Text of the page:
Sunday, December 7, 2014

radical mycology

"We perceive this lifecycle as a metaphor for the way humans and, more specifically, radicals, can choose to view our interactions with each other.  We see our spores as the ideas we have every minute of our lives:  those of a better world and freer existence.  And while many of our spores, just like those of our fungal allies, do not immediately find a solid footing and lay to wait, at times a select few hold on to eventually find space to thrive.

Over time our spores encounter ideas flowing from like-minded allies and, if found compatible, the two inevitably combine with infinite variety toward the common goal of survival.  In this way, we see our networks of mutual aid and grassroots organizing form an organic web through our communities just as mycorrhizal fungi share nutrients and knowledge across the forest.  Slowly, resources are pooled as information is gathered and shared -- acts hidden underground from the mainstream -- until the point that the culmination of all the previous toil leads to a final direct action:  the projection of a fruiting body.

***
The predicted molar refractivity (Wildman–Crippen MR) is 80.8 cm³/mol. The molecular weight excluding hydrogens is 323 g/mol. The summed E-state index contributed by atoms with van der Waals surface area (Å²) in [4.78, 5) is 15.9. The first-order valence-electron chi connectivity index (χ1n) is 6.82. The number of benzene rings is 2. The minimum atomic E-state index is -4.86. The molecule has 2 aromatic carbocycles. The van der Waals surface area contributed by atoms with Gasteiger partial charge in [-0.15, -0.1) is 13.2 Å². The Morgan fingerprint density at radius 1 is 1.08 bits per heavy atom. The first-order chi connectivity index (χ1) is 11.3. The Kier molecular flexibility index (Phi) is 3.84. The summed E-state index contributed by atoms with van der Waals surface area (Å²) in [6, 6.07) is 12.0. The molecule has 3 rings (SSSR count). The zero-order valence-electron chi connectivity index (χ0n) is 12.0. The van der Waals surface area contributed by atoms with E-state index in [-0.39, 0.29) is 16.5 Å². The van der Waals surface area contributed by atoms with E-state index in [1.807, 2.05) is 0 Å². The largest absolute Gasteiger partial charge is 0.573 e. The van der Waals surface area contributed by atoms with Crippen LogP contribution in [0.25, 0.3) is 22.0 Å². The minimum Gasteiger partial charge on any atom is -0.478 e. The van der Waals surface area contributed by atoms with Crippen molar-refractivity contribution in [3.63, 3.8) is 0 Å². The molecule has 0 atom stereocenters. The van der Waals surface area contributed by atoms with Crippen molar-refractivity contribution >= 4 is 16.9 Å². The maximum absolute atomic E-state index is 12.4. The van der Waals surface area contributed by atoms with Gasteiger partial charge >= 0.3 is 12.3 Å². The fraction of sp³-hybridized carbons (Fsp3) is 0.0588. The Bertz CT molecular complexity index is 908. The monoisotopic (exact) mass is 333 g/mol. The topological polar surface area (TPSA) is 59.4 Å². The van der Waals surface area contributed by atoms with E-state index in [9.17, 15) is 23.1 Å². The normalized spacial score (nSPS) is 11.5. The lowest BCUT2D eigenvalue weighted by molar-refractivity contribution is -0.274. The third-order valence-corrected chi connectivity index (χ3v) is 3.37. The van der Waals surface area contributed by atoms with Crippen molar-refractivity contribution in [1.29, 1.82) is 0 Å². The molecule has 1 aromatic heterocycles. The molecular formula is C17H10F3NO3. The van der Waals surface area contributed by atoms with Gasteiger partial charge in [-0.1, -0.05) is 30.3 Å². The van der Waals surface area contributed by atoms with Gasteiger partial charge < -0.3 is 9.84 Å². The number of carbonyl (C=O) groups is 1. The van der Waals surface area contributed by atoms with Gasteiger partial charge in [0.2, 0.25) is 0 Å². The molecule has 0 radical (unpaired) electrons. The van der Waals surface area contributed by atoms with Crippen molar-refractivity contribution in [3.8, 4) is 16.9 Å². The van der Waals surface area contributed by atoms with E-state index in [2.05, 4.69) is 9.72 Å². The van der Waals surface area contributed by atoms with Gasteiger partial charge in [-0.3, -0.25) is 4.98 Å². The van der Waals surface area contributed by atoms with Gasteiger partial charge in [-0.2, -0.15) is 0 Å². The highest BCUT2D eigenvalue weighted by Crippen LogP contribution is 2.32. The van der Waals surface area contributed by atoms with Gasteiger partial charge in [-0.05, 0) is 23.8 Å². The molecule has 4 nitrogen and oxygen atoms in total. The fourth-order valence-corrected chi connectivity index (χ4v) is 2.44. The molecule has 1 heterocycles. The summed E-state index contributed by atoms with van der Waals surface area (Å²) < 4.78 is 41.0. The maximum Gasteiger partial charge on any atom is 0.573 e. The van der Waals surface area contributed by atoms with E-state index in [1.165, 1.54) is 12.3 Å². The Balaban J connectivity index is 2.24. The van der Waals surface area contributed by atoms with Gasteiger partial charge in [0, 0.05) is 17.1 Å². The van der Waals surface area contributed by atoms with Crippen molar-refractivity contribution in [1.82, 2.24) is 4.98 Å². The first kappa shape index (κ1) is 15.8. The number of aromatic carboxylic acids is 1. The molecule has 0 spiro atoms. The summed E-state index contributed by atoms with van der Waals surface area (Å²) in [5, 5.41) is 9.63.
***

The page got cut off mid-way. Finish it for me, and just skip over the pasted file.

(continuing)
As this fruiting body thrusts forward with strength and determination, the now unsettled ground reflects the change that has occurred.  The time spent building and working, we now see, wasn't for nothing.  Action has happened where it could not be stopped.

And as the fruiting body dies back and the immediacy resolves, it sends out spores all over the world to influence, inspire, and grow where they can;  to continue the cycle of resistance in the face of oppressive forces."

Radical Mycology Ed. 1.1, 2010

The Spore Liberation Front

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